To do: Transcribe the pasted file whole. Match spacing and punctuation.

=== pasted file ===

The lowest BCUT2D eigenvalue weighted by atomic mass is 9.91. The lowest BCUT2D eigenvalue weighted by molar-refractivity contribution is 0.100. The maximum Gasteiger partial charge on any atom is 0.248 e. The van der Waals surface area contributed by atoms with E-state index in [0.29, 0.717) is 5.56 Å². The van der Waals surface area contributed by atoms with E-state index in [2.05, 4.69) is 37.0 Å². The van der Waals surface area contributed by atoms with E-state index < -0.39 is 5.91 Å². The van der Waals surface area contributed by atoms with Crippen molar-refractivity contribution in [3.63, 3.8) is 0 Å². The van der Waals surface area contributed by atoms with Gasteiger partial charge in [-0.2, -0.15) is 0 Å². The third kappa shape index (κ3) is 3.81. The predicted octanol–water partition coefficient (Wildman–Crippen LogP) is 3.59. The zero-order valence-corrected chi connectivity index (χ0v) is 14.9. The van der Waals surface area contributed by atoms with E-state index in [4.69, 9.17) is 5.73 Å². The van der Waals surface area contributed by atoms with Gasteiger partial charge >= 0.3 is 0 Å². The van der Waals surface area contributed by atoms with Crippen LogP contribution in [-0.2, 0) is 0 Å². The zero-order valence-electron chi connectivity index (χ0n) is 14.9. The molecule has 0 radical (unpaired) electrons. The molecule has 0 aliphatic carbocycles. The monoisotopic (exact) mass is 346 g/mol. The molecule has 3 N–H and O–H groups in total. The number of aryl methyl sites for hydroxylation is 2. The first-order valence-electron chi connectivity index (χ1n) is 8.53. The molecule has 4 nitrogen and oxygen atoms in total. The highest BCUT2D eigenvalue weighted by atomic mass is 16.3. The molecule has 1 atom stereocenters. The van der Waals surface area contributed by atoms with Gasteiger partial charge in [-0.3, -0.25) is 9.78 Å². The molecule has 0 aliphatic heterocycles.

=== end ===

The lowest BCUT2D eigenvalue weighted by atomic mass is 9.91. The lowest BCUT2D eigenvalue weighted by molar-refractivity contribution is 0.100. The maximum Gasteiger partial charge on any atom is 0.248 e. The van der Waals surface area contributed by atoms with E-state index in [0.29, 0.717) is 5.56 Å². The van der Waals surface area contributed by atoms with E-state index in [2.05, 4.69) is 37.0 Å². The van der Waals surface area contributed by atoms with E-state index < -0.39 is 5.91 Å². The van der Waals surface area contributed by atoms with Crippen molar-refractivity contribution in [3.63, 3.8) is 0 Å². The van der Waals surface area contributed by atoms with Gasteiger partial charge in [-0.2, -0.15) is 0 Å². The third kappa shape index (κ3) is 3.81. The predicted octanol–water partition coefficient (Wildman–Crippen LogP) is 3.59. The zero-order valence-corrected chi connectivity index (χ0v) is 14.9. The van der Waals surface area contributed by atoms with E-state index in [4.69, 9.17) is 5.73 Å². The van der Waals surface area contributed by atoms with Gasteiger partial charge >= 0.3 is 0 Å². The van der Waals surface area contributed by atoms with Crippen LogP contribution in [-0.2, 0) is 0 Å². The zero-order valence-electron chi connectivity index (χ0n) is 14.9. The molecule has 0 radical (unpaired) electrons. The molecule has 0 aliphatic carbocycles. The monoisotopic (exact) mass is 346 g/mol. The molecule has 3 N–H and O–H groups in total. The number of aryl methyl sites for hydroxylation is 2. The first-order valence-electron chi connectivity index (χ1n) is 8.53. The molecule has 4 nitrogen and oxygen atoms in total. The highest BCUT2D eigenvalue weighted by atomic mass is 16.3. The molecule has 1 atom stereocenters. The van der Waals surface area contributed by atoms with Gasteiger partial charge in [-0.3, -0.25) is 9.78 Å². The molecule has 0 aliphatic heterocycles.